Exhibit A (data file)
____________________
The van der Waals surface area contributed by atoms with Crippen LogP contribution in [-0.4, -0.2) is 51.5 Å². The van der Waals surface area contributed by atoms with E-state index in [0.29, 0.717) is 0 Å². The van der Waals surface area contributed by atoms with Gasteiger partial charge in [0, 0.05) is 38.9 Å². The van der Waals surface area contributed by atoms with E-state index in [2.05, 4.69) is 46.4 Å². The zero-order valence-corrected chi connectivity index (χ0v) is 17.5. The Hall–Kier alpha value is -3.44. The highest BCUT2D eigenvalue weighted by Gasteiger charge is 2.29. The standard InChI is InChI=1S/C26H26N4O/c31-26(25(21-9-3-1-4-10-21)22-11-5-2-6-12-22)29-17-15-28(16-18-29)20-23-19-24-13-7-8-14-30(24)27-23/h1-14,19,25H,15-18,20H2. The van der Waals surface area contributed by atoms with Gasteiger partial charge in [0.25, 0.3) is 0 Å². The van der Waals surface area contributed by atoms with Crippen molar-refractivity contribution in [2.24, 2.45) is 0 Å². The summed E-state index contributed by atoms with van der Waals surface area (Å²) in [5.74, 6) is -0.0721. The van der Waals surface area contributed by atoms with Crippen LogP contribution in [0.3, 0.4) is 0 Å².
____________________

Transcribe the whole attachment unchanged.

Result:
The van der Waals surface area contributed by atoms with Crippen LogP contribution in [-0.4, -0.2) is 51.5 Å². The van der Waals surface area contributed by atoms with E-state index in [0.29, 0.717) is 0 Å². The van der Waals surface area contributed by atoms with Gasteiger partial charge in [0, 0.05) is 38.9 Å². The van der Waals surface area contributed by atoms with E-state index in [2.05, 4.69) is 46.4 Å². The zero-order valence-corrected chi connectivity index (χ0v) is 17.5. The Hall–Kier alpha value is -3.44. The highest BCUT2D eigenvalue weighted by Gasteiger charge is 2.29. The standard InChI is InChI=1S/C26H26N4O/c31-26(25(21-9-3-1-4-10-21)22-11-5-2-6-12-22)29-17-15-28(16-18-29)20-23-19-24-13-7-8-14-30(24)27-23/h1-14,19,25H,15-18,20H2. The van der Waals surface area contributed by atoms with Gasteiger partial charge in [0.25, 0.3) is 0 Å². The van der Waals surface area contributed by atoms with Crippen molar-refractivity contribution in [2.24, 2.45) is 0 Å². The summed E-state index contributed by atoms with van der Waals surface area (Å²) in [5.74, 6) is -0.0721. The van der Waals surface area contributed by atoms with Crippen LogP contribution in [0.3, 0.4) is 0 Å².